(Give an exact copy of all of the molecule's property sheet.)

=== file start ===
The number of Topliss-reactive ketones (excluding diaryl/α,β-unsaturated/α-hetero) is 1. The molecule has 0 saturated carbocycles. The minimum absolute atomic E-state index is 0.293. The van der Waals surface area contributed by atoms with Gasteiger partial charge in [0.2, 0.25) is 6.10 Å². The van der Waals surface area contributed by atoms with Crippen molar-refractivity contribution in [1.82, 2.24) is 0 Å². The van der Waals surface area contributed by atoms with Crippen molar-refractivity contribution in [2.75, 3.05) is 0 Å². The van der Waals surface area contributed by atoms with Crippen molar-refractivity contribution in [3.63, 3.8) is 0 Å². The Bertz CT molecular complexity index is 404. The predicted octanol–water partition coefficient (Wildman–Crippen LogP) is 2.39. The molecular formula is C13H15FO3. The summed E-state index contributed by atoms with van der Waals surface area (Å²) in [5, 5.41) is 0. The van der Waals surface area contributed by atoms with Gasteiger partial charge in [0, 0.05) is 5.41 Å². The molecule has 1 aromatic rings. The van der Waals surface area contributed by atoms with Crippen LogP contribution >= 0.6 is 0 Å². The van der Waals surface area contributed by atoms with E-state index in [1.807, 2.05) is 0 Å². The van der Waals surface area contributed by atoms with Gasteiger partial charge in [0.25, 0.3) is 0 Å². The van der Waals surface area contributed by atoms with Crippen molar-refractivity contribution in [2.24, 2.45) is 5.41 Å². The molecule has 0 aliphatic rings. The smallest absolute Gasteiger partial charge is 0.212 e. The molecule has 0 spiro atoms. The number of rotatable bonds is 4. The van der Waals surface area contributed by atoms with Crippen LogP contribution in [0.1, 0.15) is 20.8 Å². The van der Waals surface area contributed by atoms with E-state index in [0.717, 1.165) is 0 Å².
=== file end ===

The number of Topliss-reactive ketones (excluding diaryl/α,β-unsaturated/α-hetero) is 1. The molecule has 0 saturated carbocycles. The minimum absolute atomic E-state index is 0.293. The van der Waals surface area contributed by atoms with Gasteiger partial charge in [0.2, 0.25) is 6.10 Å². The van der Waals surface area contributed by atoms with Crippen molar-refractivity contribution in [1.82, 2.24) is 0 Å². The van der Waals surface area contributed by atoms with Crippen molar-refractivity contribution in [2.75, 3.05) is 0 Å². The van der Waals surface area contributed by atoms with Crippen molar-refractivity contribution in [3.63, 3.8) is 0 Å². The Bertz CT molecular complexity index is 404. The predicted octanol–water partition coefficient (Wildman–Crippen LogP) is 2.39. The molecular formula is C13H15FO3. The summed E-state index contributed by atoms with van der Waals surface area (Å²) in [5, 5.41) is 0. The van der Waals surface area contributed by atoms with Gasteiger partial charge in [0, 0.05) is 5.41 Å². The molecule has 1 aromatic rings. The van der Waals surface area contributed by atoms with Crippen LogP contribution >= 0.6 is 0 Å². The van der Waals surface area contributed by atoms with E-state index in [1.807, 2.05) is 0 Å². The van der Waals surface area contributed by atoms with Gasteiger partial charge in [0.25, 0.3) is 0 Å². The van der Waals surface area contributed by atoms with Crippen molar-refractivity contribution in [2.24, 2.45) is 5.41 Å². The molecule has 0 aliphatic rings. The smallest absolute Gasteiger partial charge is 0.212 e. The molecule has 0 spiro atoms. The number of rotatable bonds is 4. The van der Waals surface area contributed by atoms with Crippen LogP contribution in [0.1, 0.15) is 20.8 Å². The van der Waals surface area contributed by atoms with E-state index in [0.717, 1.165) is 0 Å².